The Best Practices In Supply Chain Management


Corporations in the 21st century are adjusting to the changes that occurred during the 1980s and 1990s. These changes have contributed to a highly competitive global economy (Ireland & Hitt, 2005). Those corporations that will survive in this globally competitive environment are those that continue to push the boundaries of improving performance. Identifying what is "best in class" or "process best practices" is an area of growing interest. Corporations and organizations are not only faced with challenges of correcting deficiencies and inefficiencies, competition is forcing firms to pursue improved practices or lose competitive position (Blanchard, 2007).

Of specific corporate concern is the area of supply chain management which encompasses executing the activities of design, make, deliver in producing products or services (Hugos, 2006). In 2005, $500 billion U.S. dollars were outsourced, leading many corporations to develop core competencies that include the ability to manage this chain of product and or service supply (Merrifield, 2006). Companies with supply chain disruptions experience shareholder value declines in the ranges of 51% in process, 42% in retail and 27% in the high tech industries. Associated incomes in the large business sector are reported to drop as much as 86% when the supply chain continues to malfunction (Blanchard, 2007).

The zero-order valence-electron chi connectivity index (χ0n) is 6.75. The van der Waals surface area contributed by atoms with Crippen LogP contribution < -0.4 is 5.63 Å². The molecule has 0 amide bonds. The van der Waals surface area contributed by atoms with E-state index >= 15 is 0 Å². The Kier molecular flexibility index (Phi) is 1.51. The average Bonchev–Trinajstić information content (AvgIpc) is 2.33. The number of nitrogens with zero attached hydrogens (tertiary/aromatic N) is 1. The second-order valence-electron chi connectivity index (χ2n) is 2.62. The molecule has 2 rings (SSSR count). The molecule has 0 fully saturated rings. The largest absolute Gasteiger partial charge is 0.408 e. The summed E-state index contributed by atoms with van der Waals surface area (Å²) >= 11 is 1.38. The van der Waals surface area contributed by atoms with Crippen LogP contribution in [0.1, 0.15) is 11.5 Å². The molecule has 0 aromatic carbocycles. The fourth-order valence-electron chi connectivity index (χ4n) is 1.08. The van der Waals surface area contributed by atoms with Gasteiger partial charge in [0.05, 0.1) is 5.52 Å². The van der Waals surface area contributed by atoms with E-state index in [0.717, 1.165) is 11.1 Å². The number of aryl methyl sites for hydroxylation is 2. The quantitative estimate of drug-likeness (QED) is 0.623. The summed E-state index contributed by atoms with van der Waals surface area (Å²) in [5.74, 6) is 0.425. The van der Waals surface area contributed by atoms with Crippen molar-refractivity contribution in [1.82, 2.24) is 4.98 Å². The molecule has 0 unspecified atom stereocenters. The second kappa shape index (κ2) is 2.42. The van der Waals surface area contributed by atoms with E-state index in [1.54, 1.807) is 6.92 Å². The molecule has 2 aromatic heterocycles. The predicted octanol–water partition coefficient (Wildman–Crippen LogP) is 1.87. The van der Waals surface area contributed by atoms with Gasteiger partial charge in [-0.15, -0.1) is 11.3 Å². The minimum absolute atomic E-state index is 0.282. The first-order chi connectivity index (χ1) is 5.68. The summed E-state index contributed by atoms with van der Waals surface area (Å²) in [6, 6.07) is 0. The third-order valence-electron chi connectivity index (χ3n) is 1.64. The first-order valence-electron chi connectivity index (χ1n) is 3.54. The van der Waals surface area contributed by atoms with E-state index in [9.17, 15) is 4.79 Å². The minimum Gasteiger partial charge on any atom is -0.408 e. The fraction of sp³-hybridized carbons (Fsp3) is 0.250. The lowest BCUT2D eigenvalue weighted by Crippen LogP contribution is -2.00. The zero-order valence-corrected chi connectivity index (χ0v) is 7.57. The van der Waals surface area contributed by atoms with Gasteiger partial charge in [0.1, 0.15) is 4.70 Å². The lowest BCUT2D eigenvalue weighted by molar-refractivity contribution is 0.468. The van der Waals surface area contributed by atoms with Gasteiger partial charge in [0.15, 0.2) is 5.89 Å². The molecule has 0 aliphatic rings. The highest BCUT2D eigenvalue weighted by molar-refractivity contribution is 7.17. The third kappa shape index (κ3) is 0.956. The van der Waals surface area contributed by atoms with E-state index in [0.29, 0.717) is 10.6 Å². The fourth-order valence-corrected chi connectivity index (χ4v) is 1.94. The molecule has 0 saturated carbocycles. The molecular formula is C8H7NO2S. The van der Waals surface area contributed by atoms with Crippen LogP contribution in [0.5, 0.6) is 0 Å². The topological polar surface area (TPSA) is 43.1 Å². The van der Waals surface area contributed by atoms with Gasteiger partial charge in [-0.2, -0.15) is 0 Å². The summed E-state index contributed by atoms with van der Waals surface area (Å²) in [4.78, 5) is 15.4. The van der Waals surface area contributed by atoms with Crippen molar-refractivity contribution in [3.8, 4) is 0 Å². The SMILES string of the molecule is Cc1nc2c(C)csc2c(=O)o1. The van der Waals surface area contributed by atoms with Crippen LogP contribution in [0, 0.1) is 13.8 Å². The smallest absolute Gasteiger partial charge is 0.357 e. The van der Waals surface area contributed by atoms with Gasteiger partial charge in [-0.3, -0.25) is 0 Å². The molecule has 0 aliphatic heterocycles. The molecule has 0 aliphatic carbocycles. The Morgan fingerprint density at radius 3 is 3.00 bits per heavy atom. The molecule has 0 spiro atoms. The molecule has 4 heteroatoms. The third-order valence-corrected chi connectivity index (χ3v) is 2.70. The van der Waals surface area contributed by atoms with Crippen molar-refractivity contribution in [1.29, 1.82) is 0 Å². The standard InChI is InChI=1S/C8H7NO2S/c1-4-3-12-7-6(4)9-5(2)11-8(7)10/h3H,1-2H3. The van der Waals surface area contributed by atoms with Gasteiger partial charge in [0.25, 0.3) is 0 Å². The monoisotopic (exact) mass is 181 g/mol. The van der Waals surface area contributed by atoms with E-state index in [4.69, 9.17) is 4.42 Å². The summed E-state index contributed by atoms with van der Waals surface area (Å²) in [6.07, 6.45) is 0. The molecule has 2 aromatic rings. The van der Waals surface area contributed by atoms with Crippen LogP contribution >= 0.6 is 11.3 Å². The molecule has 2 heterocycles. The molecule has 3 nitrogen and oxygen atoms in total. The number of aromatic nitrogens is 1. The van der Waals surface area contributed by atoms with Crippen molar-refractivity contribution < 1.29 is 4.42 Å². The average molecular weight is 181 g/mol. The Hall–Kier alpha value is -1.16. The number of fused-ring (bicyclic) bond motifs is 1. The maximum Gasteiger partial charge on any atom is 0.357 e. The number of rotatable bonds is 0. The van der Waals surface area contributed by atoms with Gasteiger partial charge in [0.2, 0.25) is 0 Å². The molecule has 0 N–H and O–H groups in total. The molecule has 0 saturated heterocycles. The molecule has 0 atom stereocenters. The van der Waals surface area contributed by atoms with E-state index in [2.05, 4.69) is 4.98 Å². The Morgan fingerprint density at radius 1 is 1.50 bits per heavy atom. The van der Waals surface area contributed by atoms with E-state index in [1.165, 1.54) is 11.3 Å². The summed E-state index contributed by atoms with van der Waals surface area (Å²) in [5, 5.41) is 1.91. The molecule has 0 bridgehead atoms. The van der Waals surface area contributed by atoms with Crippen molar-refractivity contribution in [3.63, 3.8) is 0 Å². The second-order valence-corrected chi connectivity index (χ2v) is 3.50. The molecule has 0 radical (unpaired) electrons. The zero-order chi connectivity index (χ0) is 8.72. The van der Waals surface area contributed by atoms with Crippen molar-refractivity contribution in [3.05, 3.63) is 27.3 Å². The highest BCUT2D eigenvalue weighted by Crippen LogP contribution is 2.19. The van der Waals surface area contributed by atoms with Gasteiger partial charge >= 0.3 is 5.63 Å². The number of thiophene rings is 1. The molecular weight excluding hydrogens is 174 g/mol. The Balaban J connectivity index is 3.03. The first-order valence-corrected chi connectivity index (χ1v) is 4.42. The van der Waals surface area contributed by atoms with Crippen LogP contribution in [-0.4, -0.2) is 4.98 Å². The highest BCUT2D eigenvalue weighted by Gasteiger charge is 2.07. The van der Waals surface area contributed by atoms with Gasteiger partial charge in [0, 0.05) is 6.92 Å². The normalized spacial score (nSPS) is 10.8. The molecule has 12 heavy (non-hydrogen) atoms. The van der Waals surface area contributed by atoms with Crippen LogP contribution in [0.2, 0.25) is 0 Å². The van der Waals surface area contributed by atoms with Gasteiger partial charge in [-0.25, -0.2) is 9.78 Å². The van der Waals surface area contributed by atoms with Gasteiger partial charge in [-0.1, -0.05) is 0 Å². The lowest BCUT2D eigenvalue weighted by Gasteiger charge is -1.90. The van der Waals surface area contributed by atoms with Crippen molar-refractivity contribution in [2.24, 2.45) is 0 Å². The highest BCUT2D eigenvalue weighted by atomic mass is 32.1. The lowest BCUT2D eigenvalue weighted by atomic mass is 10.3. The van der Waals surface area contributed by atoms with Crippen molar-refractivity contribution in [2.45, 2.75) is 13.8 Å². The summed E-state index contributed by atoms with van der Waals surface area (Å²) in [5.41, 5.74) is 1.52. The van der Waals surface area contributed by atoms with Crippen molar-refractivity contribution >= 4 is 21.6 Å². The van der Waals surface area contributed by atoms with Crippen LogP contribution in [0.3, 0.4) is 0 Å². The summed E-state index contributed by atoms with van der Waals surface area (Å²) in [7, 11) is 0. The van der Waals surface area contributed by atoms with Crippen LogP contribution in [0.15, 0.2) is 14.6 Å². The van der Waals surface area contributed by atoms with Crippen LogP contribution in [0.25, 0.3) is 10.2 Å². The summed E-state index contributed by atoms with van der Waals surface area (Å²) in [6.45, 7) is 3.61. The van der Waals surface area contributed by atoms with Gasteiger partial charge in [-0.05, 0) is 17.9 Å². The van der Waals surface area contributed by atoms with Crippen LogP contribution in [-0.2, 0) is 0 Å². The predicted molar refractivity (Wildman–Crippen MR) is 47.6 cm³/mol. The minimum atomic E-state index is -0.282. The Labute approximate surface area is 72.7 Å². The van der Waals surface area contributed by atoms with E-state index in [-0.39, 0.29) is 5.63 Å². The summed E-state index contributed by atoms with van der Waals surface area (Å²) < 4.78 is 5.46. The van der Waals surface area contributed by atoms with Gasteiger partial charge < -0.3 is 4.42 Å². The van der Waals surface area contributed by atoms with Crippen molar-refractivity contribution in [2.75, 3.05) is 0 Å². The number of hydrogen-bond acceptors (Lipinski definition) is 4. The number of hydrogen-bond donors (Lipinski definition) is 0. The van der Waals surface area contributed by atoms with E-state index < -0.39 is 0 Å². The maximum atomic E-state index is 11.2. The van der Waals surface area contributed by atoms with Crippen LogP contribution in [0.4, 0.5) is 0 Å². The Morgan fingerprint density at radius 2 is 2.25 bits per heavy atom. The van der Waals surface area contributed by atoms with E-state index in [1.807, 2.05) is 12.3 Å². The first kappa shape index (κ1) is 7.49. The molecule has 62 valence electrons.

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Best practices are viewed as a systematic approach to improving performance and competitiveness through operating targets that are based on best practices found in the industry (Camp, 1989). Human Performance Technology (HPT) is an approach for studying and measuring human behavior and the environmental impact on behavior (Gilbert, 1996). This is contrary to popular improvement approaches and techniques based solely on interventions of rewarding expected behavior. HPT is focused on the human contribution to performance (Gilley & Maycunich, 2000).

Literature Review

Supply chain management "represents the philosophy of managing technology and processes in such a way that the enterprise optimizes the delivery of goods, services and information" (Gartner, 2000, p. 1). Supply chain management has increasingly become a strategic necessity for corporations. In recent years the validity and necessity of a robust and effective supply chain methodology has become evident with announcements of major schedule delays by aerospace companies due to unknown and unforeseen supplier and internal inefficiencies and unacceptable performance. All leverage and cost gains are being lost in alternate work strategies driven by schedule delays and the demands of customers or consideration. Interest in any and all performance improvement techniques and methodologies to address these performance and oversight issues are being pursued.